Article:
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a blog from young economists at Nova SBE

Will robots pay the future taxes?

Automation is growing rapidly, and robots are taking over human jobs. In a recent NBER working paper, MIT economists Daron Acemoglu and Pascual Restrepo analysed how the increase in industrial robot usage between 1990 and 2007 affected US local labour markets. They found that in areas exposed to industrial robots both employment and wages declined in a robust and significant manner. If this trend will continue, we might face higher unemployment. Smaller share of employed people will lead to lower income tax, which in turn lowers government revenue, and thus gives us a reason to be concerned about the future.

In an interview with Quartz, Bill Gates says that the governments should impose a tax on robots to forestall a social crisis. He suggests that one could rely a tax on their installation, or on the profits firms enjoy by saving on the costs of the human labour displaced. The idea is that this tax will slow down automation, and at the same time the money from the tax can be used to retrain workers and to finance public goods, such as health care and education. This last bit is very appealing, because an expansion of this sector will provide lots of hard-to-automate jobs in teaching or caring for the old and sick.

The problem with taxing robots, is that it is a capital investment. Economists typically advise against taxing such things, because more capital allow an economy to produce more. Taxation that deters investment is thought to make people poorer without raising much money. But the society has never faced threat of workers losing their old jobs faster than new sectors can absorb them. A forthcoming paper in Harvard Law & Policy review points out that higher unemployment will lead to government losing a substantial amount of tax revenues. The authors argue that today’s tax policy will have to be redesigned, and they have several suggestions; disallowing corporate tax deductions for automated works, creating an “automation tax” which mirrors existing unemployment schemes or increasing the corporate tax rate are just some of them. The authors argue that the ideal solution may be a combination of all their proposals.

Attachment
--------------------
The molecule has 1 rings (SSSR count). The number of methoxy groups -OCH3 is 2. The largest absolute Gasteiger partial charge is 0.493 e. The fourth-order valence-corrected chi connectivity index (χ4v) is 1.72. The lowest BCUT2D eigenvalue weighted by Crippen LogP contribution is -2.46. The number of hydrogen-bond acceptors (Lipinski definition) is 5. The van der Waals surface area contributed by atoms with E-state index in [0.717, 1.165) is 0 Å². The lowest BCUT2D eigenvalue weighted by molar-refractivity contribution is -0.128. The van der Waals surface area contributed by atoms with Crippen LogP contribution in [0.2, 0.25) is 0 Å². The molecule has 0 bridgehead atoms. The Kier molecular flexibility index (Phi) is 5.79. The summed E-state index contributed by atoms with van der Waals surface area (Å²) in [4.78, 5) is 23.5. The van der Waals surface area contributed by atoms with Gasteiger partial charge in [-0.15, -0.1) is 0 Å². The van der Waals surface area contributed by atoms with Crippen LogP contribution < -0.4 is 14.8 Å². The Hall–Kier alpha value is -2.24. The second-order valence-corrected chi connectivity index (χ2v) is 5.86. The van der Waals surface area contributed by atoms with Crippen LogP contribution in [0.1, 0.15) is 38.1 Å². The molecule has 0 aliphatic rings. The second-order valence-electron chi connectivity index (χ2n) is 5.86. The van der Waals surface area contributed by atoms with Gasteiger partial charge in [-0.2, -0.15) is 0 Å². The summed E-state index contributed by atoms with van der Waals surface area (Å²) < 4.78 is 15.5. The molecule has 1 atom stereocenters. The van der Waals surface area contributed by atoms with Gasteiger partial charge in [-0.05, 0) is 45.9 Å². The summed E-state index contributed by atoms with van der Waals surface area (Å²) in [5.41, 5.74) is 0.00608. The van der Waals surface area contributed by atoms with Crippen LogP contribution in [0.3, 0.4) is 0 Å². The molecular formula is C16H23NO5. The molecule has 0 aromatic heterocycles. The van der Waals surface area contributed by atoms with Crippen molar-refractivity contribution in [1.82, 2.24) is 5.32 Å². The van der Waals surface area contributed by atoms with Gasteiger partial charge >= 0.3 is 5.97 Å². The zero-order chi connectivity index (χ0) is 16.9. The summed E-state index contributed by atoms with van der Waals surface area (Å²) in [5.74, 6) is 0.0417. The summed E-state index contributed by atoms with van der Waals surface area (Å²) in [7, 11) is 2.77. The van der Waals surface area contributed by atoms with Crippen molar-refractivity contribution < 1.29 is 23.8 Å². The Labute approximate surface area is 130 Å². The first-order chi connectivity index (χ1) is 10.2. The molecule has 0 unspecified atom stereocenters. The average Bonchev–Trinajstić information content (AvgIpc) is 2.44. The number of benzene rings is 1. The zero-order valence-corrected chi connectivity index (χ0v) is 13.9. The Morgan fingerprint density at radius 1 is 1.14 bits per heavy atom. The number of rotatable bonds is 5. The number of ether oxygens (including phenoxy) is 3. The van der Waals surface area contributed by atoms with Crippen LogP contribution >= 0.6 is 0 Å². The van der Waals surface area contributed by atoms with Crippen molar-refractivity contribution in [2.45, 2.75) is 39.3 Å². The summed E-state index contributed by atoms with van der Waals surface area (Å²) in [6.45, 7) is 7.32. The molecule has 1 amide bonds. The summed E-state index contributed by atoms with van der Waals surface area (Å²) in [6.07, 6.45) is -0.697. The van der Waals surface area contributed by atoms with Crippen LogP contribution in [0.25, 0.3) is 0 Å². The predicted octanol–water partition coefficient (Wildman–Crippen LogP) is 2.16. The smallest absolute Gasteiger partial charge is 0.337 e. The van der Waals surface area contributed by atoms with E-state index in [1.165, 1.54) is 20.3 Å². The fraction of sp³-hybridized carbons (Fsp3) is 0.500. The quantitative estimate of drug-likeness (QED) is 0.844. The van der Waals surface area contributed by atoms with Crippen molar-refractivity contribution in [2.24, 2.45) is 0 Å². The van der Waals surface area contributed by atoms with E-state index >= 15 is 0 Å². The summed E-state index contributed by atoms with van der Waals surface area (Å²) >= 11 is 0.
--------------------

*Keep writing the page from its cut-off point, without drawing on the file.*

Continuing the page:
According to The Telegraph, South Korea has introduced what is being called the world´s first tax on robots. The South Korean Government said it will reduce tax deduction benefits for investment in automation, which was introduced to boost productivity. The proposal could come into force at the end of the year, when the country´s current tax law is due to expire. Although this is not a direct tax on robots, it will contribute to slowing down automation, and thus preventing a rapid growth in the unemployment. We will have to wait and see if the rest of the world will follow South Korea´s example.

Dana Øye

 

 

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Author: studentnovasbe

Master student in Nova Sbe

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